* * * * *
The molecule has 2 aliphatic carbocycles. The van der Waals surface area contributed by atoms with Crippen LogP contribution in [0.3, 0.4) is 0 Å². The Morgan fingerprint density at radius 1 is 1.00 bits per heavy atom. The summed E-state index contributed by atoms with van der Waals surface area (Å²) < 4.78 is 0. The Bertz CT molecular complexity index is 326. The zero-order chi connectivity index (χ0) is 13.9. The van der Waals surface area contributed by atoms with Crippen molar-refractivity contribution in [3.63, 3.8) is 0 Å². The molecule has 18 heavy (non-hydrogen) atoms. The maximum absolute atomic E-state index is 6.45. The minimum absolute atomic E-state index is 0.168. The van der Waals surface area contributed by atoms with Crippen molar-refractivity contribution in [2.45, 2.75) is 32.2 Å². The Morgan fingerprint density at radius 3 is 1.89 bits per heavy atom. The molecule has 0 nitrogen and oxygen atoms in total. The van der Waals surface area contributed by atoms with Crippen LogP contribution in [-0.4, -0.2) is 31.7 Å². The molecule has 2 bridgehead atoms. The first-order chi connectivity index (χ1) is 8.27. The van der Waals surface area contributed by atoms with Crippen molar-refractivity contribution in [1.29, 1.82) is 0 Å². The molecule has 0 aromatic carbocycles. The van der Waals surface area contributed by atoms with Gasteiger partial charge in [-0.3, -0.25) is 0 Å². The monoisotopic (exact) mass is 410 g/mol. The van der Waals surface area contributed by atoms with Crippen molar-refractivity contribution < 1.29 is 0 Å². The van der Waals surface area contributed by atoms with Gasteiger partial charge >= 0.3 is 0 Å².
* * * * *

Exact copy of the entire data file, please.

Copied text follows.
The molecule has 2 aliphatic carbocycles. The van der Waals surface area contributed by atoms with Crippen LogP contribution in [0.3, 0.4) is 0 Å². The Morgan fingerprint density at radius 1 is 1.00 bits per heavy atom. The summed E-state index contributed by atoms with van der Waals surface area (Å²) < 4.78 is 0. The Bertz CT molecular complexity index is 326. The zero-order chi connectivity index (χ0) is 13.9. The van der Waals surface area contributed by atoms with Crippen molar-refractivity contribution in [3.63, 3.8) is 0 Å². The molecule has 18 heavy (non-hydrogen) atoms. The maximum absolute atomic E-state index is 6.45. The minimum absolute atomic E-state index is 0.168. The van der Waals surface area contributed by atoms with Crippen molar-refractivity contribution in [2.45, 2.75) is 32.2 Å². The Morgan fingerprint density at radius 3 is 1.89 bits per heavy atom. The molecule has 0 nitrogen and oxygen atoms in total. The van der Waals surface area contributed by atoms with Crippen LogP contribution in [-0.4, -0.2) is 31.7 Å². The molecule has 2 bridgehead atoms. The first-order chi connectivity index (χ1) is 8.27. The van der Waals surface area contributed by atoms with Crippen molar-refractivity contribution in [1.29, 1.82) is 0 Å². The molecule has 0 aromatic carbocycles. The van der Waals surface area contributed by atoms with Gasteiger partial charge in [-0.3, -0.25) is 0 Å². The monoisotopic (exact) mass is 410 g/mol. The van der Waals surface area contributed by atoms with Crippen molar-refractivity contribution < 1.29 is 0 Å². The van der Waals surface area contributed by atoms with Gasteiger partial charge >= 0.3 is 0 Å².